Twitter has agreed to work more closely with law enforcement officials in Australia following a spate of high-profile attacks on users based in the country.
The company’s global public policy chief, Chris Crowell, said it would cooperate with the authorities where there are self-harm concerns and where violent threats have been made. Crowell met with the Department of Broadband, Communications and the Digital Economy (DBCDE) and the federal police (AFP) this week.
Crowell said law enforcement officials would be able to access information the company holds on people in certain cases (such as cyberbullying) but that they would have to progress through the appropriate legal steps for that to happen.
Australian Communications Minister Stephen Conroy previously criticized Twitter’s stance on handing over data related to cases where one user abused another on the site. Last week, he accused Twitter of treating the country’s laws with contempt.
He welcomed Twitter’s clarification on where the company stands in such cases.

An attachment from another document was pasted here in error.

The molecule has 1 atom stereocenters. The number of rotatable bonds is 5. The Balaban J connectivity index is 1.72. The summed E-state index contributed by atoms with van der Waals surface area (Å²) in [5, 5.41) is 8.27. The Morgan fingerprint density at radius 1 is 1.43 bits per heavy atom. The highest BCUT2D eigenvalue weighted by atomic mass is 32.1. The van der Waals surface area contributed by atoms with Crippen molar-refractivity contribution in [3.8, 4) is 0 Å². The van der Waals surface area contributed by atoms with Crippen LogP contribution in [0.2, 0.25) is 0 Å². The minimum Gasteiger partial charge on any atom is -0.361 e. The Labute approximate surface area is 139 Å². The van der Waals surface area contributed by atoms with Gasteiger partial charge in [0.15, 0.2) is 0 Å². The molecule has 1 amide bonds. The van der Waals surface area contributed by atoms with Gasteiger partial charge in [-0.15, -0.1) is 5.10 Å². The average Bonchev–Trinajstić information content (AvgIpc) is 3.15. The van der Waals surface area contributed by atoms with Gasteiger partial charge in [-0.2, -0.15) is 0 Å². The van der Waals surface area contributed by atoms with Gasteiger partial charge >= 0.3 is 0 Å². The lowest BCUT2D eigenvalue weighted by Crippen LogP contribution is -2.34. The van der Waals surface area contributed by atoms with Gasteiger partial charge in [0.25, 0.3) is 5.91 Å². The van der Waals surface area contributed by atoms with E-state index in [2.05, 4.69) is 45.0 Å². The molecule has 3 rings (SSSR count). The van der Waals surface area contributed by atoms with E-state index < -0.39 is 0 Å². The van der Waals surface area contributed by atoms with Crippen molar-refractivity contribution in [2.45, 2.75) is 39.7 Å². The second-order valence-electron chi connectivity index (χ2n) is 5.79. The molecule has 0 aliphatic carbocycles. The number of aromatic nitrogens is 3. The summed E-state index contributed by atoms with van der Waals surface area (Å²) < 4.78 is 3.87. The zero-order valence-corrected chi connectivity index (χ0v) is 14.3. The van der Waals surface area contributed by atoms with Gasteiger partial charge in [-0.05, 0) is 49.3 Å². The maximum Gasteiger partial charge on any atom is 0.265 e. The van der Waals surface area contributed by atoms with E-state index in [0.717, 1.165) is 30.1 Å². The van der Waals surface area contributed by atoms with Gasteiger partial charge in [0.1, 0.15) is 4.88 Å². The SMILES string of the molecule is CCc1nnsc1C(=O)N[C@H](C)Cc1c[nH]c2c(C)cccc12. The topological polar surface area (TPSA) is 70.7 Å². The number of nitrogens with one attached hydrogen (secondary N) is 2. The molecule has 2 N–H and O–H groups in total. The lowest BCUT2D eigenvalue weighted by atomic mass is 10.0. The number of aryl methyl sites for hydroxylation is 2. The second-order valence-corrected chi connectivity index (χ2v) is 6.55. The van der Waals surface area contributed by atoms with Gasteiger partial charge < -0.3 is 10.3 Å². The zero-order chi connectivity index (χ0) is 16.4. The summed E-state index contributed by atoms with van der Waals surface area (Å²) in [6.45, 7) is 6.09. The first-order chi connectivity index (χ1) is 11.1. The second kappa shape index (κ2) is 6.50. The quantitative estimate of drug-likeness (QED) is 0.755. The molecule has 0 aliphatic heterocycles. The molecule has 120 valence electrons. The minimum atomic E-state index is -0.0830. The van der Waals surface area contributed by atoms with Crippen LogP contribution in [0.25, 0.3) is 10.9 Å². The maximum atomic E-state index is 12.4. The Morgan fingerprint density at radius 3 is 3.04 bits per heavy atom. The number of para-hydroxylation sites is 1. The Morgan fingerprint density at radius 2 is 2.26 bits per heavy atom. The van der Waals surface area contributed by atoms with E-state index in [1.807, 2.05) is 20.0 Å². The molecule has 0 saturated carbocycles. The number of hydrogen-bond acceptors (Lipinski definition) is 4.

"Twitter will ensure a much more streamlined process for law enforcement authorities investigating violent behaviour on its site," he said, according to ZDNet. "They have agreed to provide assistance to police, especially in cases investigating instances of violent threats on the site, and threats of self-harm."
A number of celebrities and athletes had joined a newspaper-led Stop The Trolls campaign after receiving unpleasant tweets. One user sent rugby star Robbie Farah nasty remarks about the rugby player’s late mother, while a reality show contestant faced death threats after seemingly flirting with a member of boy band One Direction.
Those complaints led to officials looking into tougher anti-troll laws.
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